OCHA Kenya Humanitarian Update vol. 10, 05 – 12 March 2008

OCHA Kenya Humanitarian Update vol. 10, 05 – 12 March 2008


HIGHLIGHTS

– Security forces strike at Sabaot Land Defence Force militia in Mount Elgon area
– Differences emerging over power-sharing pact
– Cautious return of IDPs in Uasin Gishu, Trans Nzoia districts
– Most Kenyan refugees at Ugandan transit site ask to be moved
– Schools, camps hosting IDP children need sanitation facilities urgently

The information contained in this report has been compiled by OCHA from information received from the field, from national and international humanitarian partners and from other official sources. It does not represent a position from the United Nations.

I. General Overview

While there is optimism for permanent peace in Kenya due to the power-sharing pact signed between the Party of National Unity (PNU) and the Orange Democratic Movement (ODM), a new row is brewing over the powers of the president, vice president, prime minister and deputy prime ministers.

Announcing the structure of the new coalition on Monday, Cabinet Secretary Francis Muthaura said the president would remain head of state and government and would retain powers to appoint the prime minister and his two deputies and cabinet ministers. However, the ODM balked at this saying Muthaura did not have the mandate to interpret the agreement. The disagreement, unless clarified, could awaken raw public feelings tempered by the signing of the accord 28 Feb.

The mediation teams from both parties have been holding talks to address Agenda Item No. 4, which focuses on long-term issues and solutions. Discussions under this Agenda item will examine and propose solutions for long standing issues such as, inter alia:

– Undertaking constitutional, legal and institutional reform
– Tackling poverty and inequity, as well as combating regional development imbalances
– Tackling unemployment, particularly among the youth
– Consolidating national cohesion and unity
– Undertaking land reform
– Addressing transparency, accountability and impunity

Efforts to build on the peace accord got a boost on 5 March when all 134 participants of a UN and government-sponsored Emergency Volunteer Scheme designed to promote conflict resolution, peace building and reconciliation in their neighbourhoods received their certificates of participation. The volunteers completed an initial two-week orientation and training session that they are expected to use in promoting a culture of peace, positive attitudes, a sense of responsibility and pride in their communities. As UN partners in peace-building, they are expected to act as role models. Many of the volunteers actively took part in or were victims of post-election violence in Nairobi’s Dandora, Kibera and Huruma slums, the initial areas identified for the launch of the project. The project aims to promote national reconciliation and ensure slum neighbourhoods remain safe for their residents. The plan is for the programme to be introduced to similar communities in western Kenya and the Rift Valley.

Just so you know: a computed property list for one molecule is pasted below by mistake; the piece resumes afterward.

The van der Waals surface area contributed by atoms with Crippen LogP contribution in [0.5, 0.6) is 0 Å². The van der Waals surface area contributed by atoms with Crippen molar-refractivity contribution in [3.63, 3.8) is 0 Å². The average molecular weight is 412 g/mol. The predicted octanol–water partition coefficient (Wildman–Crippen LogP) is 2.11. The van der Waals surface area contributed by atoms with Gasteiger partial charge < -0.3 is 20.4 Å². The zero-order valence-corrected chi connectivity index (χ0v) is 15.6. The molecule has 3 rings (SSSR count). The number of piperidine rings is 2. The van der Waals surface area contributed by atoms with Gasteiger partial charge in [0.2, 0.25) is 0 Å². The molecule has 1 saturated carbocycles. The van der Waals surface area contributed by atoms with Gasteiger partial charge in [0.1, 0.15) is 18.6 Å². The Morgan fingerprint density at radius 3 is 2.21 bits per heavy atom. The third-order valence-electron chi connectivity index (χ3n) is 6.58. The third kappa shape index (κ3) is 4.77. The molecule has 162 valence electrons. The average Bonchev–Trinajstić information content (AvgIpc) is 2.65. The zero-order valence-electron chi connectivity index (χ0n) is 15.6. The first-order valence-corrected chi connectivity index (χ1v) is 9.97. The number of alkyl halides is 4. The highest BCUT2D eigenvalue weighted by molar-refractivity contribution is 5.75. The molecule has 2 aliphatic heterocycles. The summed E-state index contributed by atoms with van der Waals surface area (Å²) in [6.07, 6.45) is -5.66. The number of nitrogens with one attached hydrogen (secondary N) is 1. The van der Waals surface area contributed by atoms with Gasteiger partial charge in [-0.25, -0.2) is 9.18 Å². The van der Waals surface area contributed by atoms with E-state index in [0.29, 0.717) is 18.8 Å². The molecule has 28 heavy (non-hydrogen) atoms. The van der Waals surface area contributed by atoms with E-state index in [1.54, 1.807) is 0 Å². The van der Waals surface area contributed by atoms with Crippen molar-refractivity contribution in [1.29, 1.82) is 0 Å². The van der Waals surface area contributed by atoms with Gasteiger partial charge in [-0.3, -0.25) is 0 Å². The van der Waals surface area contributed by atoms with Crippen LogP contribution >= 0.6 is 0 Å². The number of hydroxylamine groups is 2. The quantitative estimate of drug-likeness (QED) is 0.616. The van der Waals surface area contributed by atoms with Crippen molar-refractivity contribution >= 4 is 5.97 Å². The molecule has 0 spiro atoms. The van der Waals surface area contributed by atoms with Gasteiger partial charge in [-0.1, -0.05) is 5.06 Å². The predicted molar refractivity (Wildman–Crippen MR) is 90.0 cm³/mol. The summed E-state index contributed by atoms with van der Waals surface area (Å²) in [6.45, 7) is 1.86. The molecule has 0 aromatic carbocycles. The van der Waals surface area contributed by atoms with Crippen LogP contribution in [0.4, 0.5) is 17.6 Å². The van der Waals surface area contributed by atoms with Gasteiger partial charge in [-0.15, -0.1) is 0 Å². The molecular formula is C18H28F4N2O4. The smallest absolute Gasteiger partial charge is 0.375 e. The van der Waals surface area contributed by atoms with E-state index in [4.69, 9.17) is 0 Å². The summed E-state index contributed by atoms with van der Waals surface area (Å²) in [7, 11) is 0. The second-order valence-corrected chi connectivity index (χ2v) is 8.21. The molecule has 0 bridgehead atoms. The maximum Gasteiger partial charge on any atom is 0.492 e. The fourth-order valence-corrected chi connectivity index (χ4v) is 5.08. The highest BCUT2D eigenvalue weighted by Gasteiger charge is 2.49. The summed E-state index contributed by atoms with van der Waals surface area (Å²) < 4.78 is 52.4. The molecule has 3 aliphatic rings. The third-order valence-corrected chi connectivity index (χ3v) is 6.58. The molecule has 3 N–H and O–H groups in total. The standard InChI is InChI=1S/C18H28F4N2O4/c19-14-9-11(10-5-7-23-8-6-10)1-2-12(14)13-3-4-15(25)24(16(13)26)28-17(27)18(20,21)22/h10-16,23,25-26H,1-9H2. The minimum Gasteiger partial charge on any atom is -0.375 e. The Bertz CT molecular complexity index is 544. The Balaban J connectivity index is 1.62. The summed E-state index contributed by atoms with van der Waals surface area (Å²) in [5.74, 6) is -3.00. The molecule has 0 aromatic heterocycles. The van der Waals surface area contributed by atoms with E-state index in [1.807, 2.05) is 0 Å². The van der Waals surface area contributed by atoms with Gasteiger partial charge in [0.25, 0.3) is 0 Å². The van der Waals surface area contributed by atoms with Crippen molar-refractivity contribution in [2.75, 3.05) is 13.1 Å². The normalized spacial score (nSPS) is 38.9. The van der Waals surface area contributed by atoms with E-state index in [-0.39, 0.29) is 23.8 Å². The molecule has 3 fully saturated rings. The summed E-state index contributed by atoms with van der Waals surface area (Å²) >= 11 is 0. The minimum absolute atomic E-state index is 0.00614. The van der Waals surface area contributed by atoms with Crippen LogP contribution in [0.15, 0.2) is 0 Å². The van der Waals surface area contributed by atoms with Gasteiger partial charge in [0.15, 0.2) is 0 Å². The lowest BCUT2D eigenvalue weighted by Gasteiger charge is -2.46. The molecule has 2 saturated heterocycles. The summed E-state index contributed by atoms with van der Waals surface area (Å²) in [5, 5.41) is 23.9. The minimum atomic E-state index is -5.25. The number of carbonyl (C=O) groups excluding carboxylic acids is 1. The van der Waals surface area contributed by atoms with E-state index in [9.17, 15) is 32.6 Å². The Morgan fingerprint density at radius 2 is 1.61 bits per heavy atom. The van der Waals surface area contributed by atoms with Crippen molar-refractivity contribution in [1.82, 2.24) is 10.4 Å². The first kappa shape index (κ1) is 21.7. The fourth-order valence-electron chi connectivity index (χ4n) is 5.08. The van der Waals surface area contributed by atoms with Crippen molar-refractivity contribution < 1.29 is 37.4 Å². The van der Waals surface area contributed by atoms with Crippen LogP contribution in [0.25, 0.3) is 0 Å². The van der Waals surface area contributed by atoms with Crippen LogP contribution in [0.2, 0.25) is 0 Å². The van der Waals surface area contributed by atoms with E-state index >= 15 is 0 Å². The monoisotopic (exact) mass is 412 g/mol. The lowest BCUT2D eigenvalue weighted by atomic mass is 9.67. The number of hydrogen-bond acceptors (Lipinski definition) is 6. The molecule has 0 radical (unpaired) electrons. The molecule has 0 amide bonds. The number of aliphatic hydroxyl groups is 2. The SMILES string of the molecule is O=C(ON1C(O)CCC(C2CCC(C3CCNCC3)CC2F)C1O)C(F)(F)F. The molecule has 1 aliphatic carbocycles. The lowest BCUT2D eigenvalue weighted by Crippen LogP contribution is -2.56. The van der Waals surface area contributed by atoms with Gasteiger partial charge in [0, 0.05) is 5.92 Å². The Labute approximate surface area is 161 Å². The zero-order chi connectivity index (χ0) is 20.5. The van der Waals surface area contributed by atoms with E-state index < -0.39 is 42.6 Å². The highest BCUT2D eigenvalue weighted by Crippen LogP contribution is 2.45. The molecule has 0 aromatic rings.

The peace accord also prompted the UNHCR in Eldoret to gauge the reactions of IDPs. The team visited Eldoret ASK Showground, Burnt Forest (in Uasin Gishu District) and Noigam (in Trans Nzoia District). Generally, IDPs expressed reluctance to return to their areas of displacement until solid government assurances were received regarding security; a comprehensive system was in place to compensate for or restore their lost properties; and resolution of the land issue and land property rights. Land reform is one of the six items that remain to be discussed in the ongoing Kenya National Dialogue and Reconciliation talks. A large number of IDPs, who lost their livelihoods and properties, are skeptical about receiving compensation or restitution. Thousands of people displaced in the land disputes of 1992 and 1997 have still not received compensation or durable solutions. Nevertheless, the establishment of a one-billionshilling (about US $15.76 million) Resettlement Fund may provide the means for financing durable solutions for IDPs.

For more information, please contact:

Jeanine Cooper: Head of OCHA Kenya, +254 (20)7625155, jeanine.cooper@undp.org;

Rania Dagash, Desk Officer, Africa I Section, OCHA-New York: +1 917 367 3668,), Dagash@un.org;

Christina Bennett, Spokesperson and Public Information Officer, OCHA-New York: +1 917 367 8059, +1 917 435 8617 (mobile), bennett1@un.org;

Elisabeth Byrs, Public Information Officer, OCHA-Geneva: +41 22 917 2653, byrs@un.org.

Full_Report (pdf* format – 197 Kbytes)

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